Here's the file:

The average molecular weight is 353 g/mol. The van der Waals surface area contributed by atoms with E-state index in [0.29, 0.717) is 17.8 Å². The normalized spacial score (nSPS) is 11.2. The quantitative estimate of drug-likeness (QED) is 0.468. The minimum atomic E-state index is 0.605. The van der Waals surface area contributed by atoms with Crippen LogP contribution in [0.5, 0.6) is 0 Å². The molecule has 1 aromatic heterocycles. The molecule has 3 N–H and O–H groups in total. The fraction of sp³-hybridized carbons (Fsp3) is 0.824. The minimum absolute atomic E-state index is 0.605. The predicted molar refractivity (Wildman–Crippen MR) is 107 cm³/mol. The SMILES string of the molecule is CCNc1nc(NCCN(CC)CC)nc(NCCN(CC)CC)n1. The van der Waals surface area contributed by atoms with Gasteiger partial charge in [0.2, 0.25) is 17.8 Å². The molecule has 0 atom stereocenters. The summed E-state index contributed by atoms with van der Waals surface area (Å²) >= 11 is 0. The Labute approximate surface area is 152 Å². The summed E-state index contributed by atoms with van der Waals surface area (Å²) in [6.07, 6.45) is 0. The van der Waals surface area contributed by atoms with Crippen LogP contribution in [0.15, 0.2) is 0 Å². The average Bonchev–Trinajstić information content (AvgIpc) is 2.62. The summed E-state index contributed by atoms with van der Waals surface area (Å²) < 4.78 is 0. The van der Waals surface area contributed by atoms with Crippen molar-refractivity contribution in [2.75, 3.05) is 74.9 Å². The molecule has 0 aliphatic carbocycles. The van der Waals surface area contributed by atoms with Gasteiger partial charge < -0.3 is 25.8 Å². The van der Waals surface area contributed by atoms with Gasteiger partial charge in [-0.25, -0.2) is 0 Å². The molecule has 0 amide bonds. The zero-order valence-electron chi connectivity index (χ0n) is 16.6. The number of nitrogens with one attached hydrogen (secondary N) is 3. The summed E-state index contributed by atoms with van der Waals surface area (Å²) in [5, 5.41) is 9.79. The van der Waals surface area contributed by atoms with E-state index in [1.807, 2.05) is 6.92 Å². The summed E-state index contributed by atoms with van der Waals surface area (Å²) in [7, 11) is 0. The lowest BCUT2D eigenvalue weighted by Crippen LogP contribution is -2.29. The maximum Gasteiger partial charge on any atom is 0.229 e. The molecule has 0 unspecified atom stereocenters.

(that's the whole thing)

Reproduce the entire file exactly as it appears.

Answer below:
The average molecular weight is 353 g/mol. The van der Waals surface area contributed by atoms with E-state index in [0.29, 0.717) is 17.8 Å². The normalized spacial score (nSPS) is 11.2. The quantitative estimate of drug-likeness (QED) is 0.468. The minimum atomic E-state index is 0.605. The van der Waals surface area contributed by atoms with Crippen LogP contribution in [0.5, 0.6) is 0 Å². The molecule has 1 aromatic heterocycles. The molecule has 3 N–H and O–H groups in total. The fraction of sp³-hybridized carbons (Fsp3) is 0.824. The minimum absolute atomic E-state index is 0.605. The predicted molar refractivity (Wildman–Crippen MR) is 107 cm³/mol. The SMILES string of the molecule is CCNc1nc(NCCN(CC)CC)nc(NCCN(CC)CC)n1. The van der Waals surface area contributed by atoms with Gasteiger partial charge in [0.2, 0.25) is 17.8 Å². The molecule has 0 atom stereocenters. The summed E-state index contributed by atoms with van der Waals surface area (Å²) >= 11 is 0. The Labute approximate surface area is 152 Å². The summed E-state index contributed by atoms with van der Waals surface area (Å²) in [6.07, 6.45) is 0. The van der Waals surface area contributed by atoms with Crippen LogP contribution in [0.15, 0.2) is 0 Å². The average Bonchev–Trinajstić information content (AvgIpc) is 2.62. The summed E-state index contributed by atoms with van der Waals surface area (Å²) < 4.78 is 0. The van der Waals surface area contributed by atoms with Crippen molar-refractivity contribution in [2.75, 3.05) is 74.9 Å². The molecule has 0 aliphatic carbocycles. The van der Waals surface area contributed by atoms with Gasteiger partial charge < -0.3 is 25.8 Å². The van der Waals surface area contributed by atoms with Gasteiger partial charge in [-0.25, -0.2) is 0 Å². The molecule has 0 amide bonds. The zero-order valence-electron chi connectivity index (χ0n) is 16.6. The number of nitrogens with one attached hydrogen (secondary N) is 3. The summed E-state index contributed by atoms with van der Waals surface area (Å²) in [5, 5.41) is 9.79. The van der Waals surface area contributed by atoms with E-state index in [1.807, 2.05) is 6.92 Å². The summed E-state index contributed by atoms with van der Waals surface area (Å²) in [7, 11) is 0. The lowest BCUT2D eigenvalue weighted by Crippen LogP contribution is -2.29. The maximum Gasteiger partial charge on any atom is 0.229 e. The molecule has 0 unspecified atom stereocenters.